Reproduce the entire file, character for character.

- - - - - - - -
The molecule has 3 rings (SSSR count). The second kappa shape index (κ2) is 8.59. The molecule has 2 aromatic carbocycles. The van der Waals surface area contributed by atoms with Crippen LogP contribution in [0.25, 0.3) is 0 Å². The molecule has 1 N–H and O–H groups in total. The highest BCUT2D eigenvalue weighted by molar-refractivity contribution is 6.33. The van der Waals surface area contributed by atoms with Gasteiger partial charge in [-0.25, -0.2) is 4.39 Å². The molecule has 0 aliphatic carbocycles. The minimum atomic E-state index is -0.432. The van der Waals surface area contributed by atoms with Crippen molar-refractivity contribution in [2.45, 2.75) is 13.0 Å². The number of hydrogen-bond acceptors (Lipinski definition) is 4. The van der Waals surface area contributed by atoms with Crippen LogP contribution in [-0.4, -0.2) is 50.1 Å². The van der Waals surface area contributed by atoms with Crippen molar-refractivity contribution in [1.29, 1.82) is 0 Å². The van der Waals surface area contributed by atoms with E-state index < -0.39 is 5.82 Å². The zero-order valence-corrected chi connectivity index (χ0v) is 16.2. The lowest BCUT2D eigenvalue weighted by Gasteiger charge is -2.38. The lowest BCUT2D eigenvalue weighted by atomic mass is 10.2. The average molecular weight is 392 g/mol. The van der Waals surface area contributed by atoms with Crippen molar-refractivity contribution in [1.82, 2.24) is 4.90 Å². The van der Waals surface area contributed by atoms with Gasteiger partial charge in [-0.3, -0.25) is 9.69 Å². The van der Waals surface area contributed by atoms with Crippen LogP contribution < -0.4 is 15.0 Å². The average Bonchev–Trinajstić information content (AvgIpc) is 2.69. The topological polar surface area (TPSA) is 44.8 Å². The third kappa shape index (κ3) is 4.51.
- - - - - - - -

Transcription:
The molecule has 3 rings (SSSR count). The second kappa shape index (κ2) is 8.59. The molecule has 2 aromatic carbocycles. The van der Waals surface area contributed by atoms with Crippen LogP contribution in [0.25, 0.3) is 0 Å². The molecule has 1 N–H and O–H groups in total. The highest BCUT2D eigenvalue weighted by molar-refractivity contribution is 6.33. The van der Waals surface area contributed by atoms with Gasteiger partial charge in [-0.25, -0.2) is 4.39 Å². The molecule has 0 aliphatic carbocycles. The minimum atomic E-state index is -0.432. The van der Waals surface area contributed by atoms with Crippen molar-refractivity contribution in [2.45, 2.75) is 13.0 Å². The number of hydrogen-bond acceptors (Lipinski definition) is 4. The van der Waals surface area contributed by atoms with Crippen LogP contribution in [-0.4, -0.2) is 50.1 Å². The van der Waals surface area contributed by atoms with Crippen molar-refractivity contribution in [1.29, 1.82) is 0 Å². The van der Waals surface area contributed by atoms with E-state index < -0.39 is 5.82 Å². The zero-order valence-corrected chi connectivity index (χ0v) is 16.2. The lowest BCUT2D eigenvalue weighted by Gasteiger charge is -2.38. The lowest BCUT2D eigenvalue weighted by atomic mass is 10.2. The average molecular weight is 392 g/mol. The van der Waals surface area contributed by atoms with Crippen molar-refractivity contribution in [1.82, 2.24) is 4.90 Å². The van der Waals surface area contributed by atoms with Gasteiger partial charge in [-0.3, -0.25) is 9.69 Å². The van der Waals surface area contributed by atoms with Crippen LogP contribution < -0.4 is 15.0 Å². The average Bonchev–Trinajstić information content (AvgIpc) is 2.69. The topological polar surface area (TPSA) is 44.8 Å². The third kappa shape index (κ3) is 4.51.